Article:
Drinking alcohol increases risk of developing cancer, WHO study finds
In 2020, more than 740 000 of new cases of cancer around the world were associated with alcohol consumption. according to a study published Tuesday by WHO’s International Agency for Research on Cancer.
The study, published in the journal The Lancet Oncology, found that over 4 percent of all global cancer cases were related to drinking alcohol.
The researchers analyzed available data on population-level alcohol use in 2010 and on cancer cases in 2020. They assumed a 10-year period between alcohol consumption and the appearance of cancer, since the types of cancer included in the study have lengthy development periods and previous evidence of a causal relationship with alcohol consumption.
Of the 741,300 new alcohol-attributable cancer cases diagnosed last year, men represented 568,700 cases, while women accounted for 172,600 cases, the researchers found.
Most of these cancers were in the esophagus, liver and breasts.
"We urgently need to raise awareness about the link between alcohol consumption and cancer risk among policy makers and the general public," said study author Harriet Rumgay, a doctoral student at the International Agency for Research on Cancer.
"Public health strategies, such as reduced alcohol availability, labelling alcohol products with a health warning, and marketing bans could reduce rates of alcohol-driven cancer," she added.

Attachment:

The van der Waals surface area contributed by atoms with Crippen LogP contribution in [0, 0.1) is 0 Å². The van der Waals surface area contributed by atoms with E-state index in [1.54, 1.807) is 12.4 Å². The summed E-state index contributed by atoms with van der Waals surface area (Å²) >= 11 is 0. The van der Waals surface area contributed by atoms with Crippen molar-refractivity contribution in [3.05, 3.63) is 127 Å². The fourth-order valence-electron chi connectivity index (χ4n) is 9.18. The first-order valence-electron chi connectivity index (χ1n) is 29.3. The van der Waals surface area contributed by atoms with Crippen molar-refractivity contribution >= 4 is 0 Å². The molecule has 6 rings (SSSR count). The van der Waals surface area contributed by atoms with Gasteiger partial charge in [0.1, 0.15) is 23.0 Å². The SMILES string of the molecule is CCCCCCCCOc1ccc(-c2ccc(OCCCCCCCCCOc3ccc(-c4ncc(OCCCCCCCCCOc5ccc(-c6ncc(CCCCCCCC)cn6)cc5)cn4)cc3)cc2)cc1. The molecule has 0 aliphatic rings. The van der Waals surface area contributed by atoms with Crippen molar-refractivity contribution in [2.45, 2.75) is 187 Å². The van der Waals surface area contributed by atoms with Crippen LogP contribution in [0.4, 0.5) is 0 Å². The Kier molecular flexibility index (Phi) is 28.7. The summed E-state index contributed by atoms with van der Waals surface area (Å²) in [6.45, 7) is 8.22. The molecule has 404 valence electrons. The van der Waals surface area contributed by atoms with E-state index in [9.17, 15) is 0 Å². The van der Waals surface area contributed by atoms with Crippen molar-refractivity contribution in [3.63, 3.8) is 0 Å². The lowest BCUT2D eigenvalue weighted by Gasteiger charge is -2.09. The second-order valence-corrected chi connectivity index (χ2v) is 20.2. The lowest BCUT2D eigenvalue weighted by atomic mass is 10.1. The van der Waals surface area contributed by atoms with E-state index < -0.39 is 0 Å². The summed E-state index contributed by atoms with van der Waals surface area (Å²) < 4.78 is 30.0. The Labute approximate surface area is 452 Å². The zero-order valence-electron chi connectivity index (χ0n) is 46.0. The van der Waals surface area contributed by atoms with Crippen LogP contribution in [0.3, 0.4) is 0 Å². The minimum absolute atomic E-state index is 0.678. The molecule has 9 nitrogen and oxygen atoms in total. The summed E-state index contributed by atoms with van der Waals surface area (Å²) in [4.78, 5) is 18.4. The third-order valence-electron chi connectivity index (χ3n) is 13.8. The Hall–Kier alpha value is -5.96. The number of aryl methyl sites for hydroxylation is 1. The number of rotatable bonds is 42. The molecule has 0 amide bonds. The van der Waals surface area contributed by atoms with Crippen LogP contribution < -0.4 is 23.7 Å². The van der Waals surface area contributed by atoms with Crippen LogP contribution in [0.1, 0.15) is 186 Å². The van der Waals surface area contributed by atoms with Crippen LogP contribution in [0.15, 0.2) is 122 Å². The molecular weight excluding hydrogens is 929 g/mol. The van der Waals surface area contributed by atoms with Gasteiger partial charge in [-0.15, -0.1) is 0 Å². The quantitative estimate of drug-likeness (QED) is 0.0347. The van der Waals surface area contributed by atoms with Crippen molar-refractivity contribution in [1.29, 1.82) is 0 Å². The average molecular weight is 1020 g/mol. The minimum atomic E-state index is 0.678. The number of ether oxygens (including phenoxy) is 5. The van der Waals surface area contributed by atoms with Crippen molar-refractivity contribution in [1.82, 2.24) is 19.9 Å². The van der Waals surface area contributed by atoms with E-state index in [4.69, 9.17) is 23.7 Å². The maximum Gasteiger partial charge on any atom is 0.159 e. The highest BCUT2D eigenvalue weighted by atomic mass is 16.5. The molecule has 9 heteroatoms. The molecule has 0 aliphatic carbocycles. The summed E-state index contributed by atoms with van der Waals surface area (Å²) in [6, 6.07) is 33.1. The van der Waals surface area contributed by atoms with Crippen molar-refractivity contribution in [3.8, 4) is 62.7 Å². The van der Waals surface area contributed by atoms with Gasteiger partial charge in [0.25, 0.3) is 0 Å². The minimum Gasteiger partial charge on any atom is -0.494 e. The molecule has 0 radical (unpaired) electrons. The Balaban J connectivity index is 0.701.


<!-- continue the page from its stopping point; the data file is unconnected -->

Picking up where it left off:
Alcohol use is associated with a vast range of injuries and diseases, including cancer, and is a leading risk factor for the global burden of disease.
“Today, many people across the WHO European Region are still not aware that alcohol is rated as a Group 1 human carcinogen – alongside tobacco, asbestos and radioiodine. There is no safe amount of consumed alcohol. As it passes through the body, it can damage the organs it comes in contact with, causing different types of cancer”, explains Dr Carina Ferreira-Borges, director of WHO European Office for the Prevention and Control of Noncommunicable Diseases.
Many religions forbid alcoholic consumption and view it as sinful due to the physical, mental and spiritual harm it has on humans. In Islam, any food or drink that causes intoxication is strictly forbidden.
In the Quran, all kinds of alcoholic drinks are unlawful and referenced as incentives from the Satan.